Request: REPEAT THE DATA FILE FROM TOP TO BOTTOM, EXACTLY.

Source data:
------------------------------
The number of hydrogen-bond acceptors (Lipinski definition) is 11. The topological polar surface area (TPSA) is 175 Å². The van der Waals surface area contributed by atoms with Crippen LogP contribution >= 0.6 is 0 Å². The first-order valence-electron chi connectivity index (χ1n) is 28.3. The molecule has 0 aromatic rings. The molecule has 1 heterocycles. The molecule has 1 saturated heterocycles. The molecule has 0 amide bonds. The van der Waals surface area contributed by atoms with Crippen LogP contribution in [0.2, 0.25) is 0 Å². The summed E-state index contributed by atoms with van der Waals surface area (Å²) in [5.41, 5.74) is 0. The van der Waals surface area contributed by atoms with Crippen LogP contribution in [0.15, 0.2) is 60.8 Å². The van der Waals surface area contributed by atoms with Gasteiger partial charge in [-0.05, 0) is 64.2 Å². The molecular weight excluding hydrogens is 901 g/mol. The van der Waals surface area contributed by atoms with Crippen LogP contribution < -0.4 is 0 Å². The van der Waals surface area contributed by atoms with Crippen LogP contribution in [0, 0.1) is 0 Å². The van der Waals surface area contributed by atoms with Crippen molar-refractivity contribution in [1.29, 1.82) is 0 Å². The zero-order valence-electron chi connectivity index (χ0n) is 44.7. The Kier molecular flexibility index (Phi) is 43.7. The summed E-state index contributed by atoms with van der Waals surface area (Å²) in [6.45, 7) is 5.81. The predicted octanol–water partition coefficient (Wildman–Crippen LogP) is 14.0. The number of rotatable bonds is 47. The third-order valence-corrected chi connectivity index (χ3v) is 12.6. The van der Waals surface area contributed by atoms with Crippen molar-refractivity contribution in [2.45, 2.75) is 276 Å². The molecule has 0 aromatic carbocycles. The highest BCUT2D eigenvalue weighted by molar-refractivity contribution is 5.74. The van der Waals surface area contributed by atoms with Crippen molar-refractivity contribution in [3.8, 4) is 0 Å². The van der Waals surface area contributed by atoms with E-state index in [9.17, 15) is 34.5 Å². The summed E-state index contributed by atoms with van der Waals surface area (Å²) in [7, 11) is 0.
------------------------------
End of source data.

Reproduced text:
The number of hydrogen-bond acceptors (Lipinski definition) is 11. The topological polar surface area (TPSA) is 175 Å². The van der Waals surface area contributed by atoms with Crippen LogP contribution >= 0.6 is 0 Å². The first-order valence-electron chi connectivity index (χ1n) is 28.3. The molecule has 0 aromatic rings. The molecule has 1 heterocycles. The molecule has 1 saturated heterocycles. The molecule has 0 amide bonds. The van der Waals surface area contributed by atoms with Crippen LogP contribution in [0.2, 0.25) is 0 Å². The summed E-state index contributed by atoms with van der Waals surface area (Å²) in [5.41, 5.74) is 0. The van der Waals surface area contributed by atoms with Crippen LogP contribution in [0.15, 0.2) is 60.8 Å². The van der Waals surface area contributed by atoms with Gasteiger partial charge in [-0.05, 0) is 64.2 Å². The molecular weight excluding hydrogens is 901 g/mol. The van der Waals surface area contributed by atoms with Crippen LogP contribution < -0.4 is 0 Å². The van der Waals surface area contributed by atoms with Crippen LogP contribution in [0, 0.1) is 0 Å². The van der Waals surface area contributed by atoms with Crippen molar-refractivity contribution in [1.29, 1.82) is 0 Å². The zero-order valence-electron chi connectivity index (χ0n) is 44.7. The Kier molecular flexibility index (Phi) is 43.7. The summed E-state index contributed by atoms with van der Waals surface area (Å²) in [6.45, 7) is 5.81. The predicted octanol–water partition coefficient (Wildman–Crippen LogP) is 14.0. The number of rotatable bonds is 47. The third-order valence-corrected chi connectivity index (χ3v) is 12.6. The van der Waals surface area contributed by atoms with Crippen molar-refractivity contribution in [2.45, 2.75) is 276 Å². The molecule has 0 aromatic carbocycles. The highest BCUT2D eigenvalue weighted by molar-refractivity contribution is 5.74. The van der Waals surface area contributed by atoms with Crippen molar-refractivity contribution in [3.8, 4) is 0 Å². The van der Waals surface area contributed by atoms with E-state index in [9.17, 15) is 34.5 Å². The summed E-state index contributed by atoms with van der Waals surface area (Å²) in [7, 11) is 0.